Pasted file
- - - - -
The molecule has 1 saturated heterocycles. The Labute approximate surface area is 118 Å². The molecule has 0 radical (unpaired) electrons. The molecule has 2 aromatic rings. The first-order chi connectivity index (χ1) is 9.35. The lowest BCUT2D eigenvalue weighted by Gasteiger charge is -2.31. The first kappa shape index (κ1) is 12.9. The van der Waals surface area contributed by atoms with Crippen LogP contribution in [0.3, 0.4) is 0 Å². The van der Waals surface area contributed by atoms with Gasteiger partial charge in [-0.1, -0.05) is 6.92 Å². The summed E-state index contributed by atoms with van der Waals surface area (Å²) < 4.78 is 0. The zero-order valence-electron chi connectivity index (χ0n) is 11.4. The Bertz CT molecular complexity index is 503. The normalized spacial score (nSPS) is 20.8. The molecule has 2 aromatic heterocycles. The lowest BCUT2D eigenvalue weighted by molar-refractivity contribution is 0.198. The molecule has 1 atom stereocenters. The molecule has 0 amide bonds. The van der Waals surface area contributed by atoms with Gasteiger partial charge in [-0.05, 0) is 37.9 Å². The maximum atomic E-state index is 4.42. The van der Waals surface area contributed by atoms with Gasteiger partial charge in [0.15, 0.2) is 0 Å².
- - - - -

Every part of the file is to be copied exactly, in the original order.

The molecule has 1 saturated heterocycles. The Labute approximate surface area is 118 Å². The molecule has 0 radical (unpaired) electrons. The molecule has 2 aromatic rings. The first-order chi connectivity index (χ1) is 9.35. The lowest BCUT2D eigenvalue weighted by Gasteiger charge is -2.31. The first kappa shape index (κ1) is 12.9. The van der Waals surface area contributed by atoms with Crippen LogP contribution in [0.3, 0.4) is 0 Å². The van der Waals surface area contributed by atoms with Gasteiger partial charge in [-0.1, -0.05) is 6.92 Å². The summed E-state index contributed by atoms with van der Waals surface area (Å²) < 4.78 is 0. The zero-order valence-electron chi connectivity index (χ0n) is 11.4. The Bertz CT molecular complexity index is 503. The normalized spacial score (nSPS) is 20.8. The molecule has 2 aromatic heterocycles. The lowest BCUT2D eigenvalue weighted by molar-refractivity contribution is 0.198. The molecule has 1 atom stereocenters. The molecule has 0 amide bonds. The van der Waals surface area contributed by atoms with Gasteiger partial charge in [-0.05, 0) is 37.9 Å². The maximum atomic E-state index is 4.42. The van der Waals surface area contributed by atoms with Gasteiger partial charge in [0.15, 0.2) is 0 Å².